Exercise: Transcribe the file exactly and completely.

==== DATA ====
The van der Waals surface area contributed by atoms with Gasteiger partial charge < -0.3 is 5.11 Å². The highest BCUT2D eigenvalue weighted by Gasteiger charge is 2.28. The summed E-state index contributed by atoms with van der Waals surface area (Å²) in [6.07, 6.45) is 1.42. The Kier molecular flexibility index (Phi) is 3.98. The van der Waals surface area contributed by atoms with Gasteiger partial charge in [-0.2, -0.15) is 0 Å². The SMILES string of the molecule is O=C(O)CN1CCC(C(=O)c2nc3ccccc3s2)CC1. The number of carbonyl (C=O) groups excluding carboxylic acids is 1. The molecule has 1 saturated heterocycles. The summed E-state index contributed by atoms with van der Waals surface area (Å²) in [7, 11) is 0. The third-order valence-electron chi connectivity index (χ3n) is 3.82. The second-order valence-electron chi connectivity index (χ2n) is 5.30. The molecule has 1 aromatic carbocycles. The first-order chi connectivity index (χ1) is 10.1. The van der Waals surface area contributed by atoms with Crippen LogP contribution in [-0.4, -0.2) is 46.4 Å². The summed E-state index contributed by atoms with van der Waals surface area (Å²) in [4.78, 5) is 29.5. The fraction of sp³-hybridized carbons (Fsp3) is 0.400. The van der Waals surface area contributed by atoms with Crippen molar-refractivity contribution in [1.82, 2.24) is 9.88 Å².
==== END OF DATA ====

The van der Waals surface area contributed by atoms with Gasteiger partial charge < -0.3 is 5.11 Å². The highest BCUT2D eigenvalue weighted by Gasteiger charge is 2.28. The summed E-state index contributed by atoms with van der Waals surface area (Å²) in [6.07, 6.45) is 1.42. The Kier molecular flexibility index (Phi) is 3.98. The van der Waals surface area contributed by atoms with Gasteiger partial charge in [-0.2, -0.15) is 0 Å². The SMILES string of the molecule is O=C(O)CN1CCC(C(=O)c2nc3ccccc3s2)CC1. The number of carbonyl (C=O) groups excluding carboxylic acids is 1. The molecule has 1 saturated heterocycles. The summed E-state index contributed by atoms with van der Waals surface area (Å²) in [7, 11) is 0. The third-order valence-electron chi connectivity index (χ3n) is 3.82. The second-order valence-electron chi connectivity index (χ2n) is 5.30. The molecule has 1 aromatic carbocycles. The first-order chi connectivity index (χ1) is 10.1. The van der Waals surface area contributed by atoms with Crippen LogP contribution in [-0.4, -0.2) is 46.4 Å². The summed E-state index contributed by atoms with van der Waals surface area (Å²) in [4.78, 5) is 29.5. The fraction of sp³-hybridized carbons (Fsp3) is 0.400. The van der Waals surface area contributed by atoms with Crippen molar-refractivity contribution in [1.82, 2.24) is 9.88 Å².